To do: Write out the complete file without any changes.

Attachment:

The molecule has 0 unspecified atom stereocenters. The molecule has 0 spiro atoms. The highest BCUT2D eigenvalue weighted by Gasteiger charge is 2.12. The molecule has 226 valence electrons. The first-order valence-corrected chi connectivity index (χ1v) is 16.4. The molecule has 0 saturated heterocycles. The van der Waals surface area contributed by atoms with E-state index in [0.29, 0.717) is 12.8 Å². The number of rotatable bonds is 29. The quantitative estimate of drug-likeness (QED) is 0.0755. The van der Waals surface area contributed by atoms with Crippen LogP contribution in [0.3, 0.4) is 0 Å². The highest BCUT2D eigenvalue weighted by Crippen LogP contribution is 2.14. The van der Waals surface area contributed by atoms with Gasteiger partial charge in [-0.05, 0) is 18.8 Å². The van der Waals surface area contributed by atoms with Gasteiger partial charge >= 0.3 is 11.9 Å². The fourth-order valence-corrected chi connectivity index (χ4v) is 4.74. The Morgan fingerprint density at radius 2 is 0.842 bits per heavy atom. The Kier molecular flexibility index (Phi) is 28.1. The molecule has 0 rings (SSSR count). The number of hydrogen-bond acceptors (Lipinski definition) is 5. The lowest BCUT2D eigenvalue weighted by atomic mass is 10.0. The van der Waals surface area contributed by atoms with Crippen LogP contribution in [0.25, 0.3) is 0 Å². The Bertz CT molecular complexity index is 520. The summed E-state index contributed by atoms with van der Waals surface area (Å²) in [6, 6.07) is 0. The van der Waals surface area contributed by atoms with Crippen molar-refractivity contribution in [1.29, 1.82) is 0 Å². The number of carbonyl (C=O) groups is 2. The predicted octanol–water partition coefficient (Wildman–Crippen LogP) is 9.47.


The molecule has 0 unspecified atom stereocenters. The molecule has 0 spiro atoms. The highest BCUT2D eigenvalue weighted by Gasteiger charge is 2.12. The molecule has 226 valence electrons. The first-order valence-corrected chi connectivity index (χ1v) is 16.4. The molecule has 0 saturated heterocycles. The van der Waals surface area contributed by atoms with E-state index in [0.29, 0.717) is 12.8 Å². The number of rotatable bonds is 29. The quantitative estimate of drug-likeness (QED) is 0.0755. The van der Waals surface area contributed by atoms with Crippen LogP contribution in [0.3, 0.4) is 0 Å². The highest BCUT2D eigenvalue weighted by Crippen LogP contribution is 2.14. The van der Waals surface area contributed by atoms with Gasteiger partial charge in [-0.05, 0) is 18.8 Å². The van der Waals surface area contributed by atoms with Gasteiger partial charge >= 0.3 is 11.9 Å². The fourth-order valence-corrected chi connectivity index (χ4v) is 4.74. The Morgan fingerprint density at radius 2 is 0.842 bits per heavy atom. The Kier molecular flexibility index (Phi) is 28.1. The molecule has 0 rings (SSSR count). The number of hydrogen-bond acceptors (Lipinski definition) is 5. The lowest BCUT2D eigenvalue weighted by atomic mass is 10.0. The van der Waals surface area contributed by atoms with Crippen LogP contribution in [0.25, 0.3) is 0 Å². The Bertz CT molecular complexity index is 520. The summed E-state index contributed by atoms with van der Waals surface area (Å²) in [6, 6.07) is 0. The van der Waals surface area contributed by atoms with Crippen molar-refractivity contribution in [1.29, 1.82) is 0 Å². The number of carbonyl (C=O) groups is 2. The predicted octanol–water partition coefficient (Wildman–Crippen LogP) is 9.47.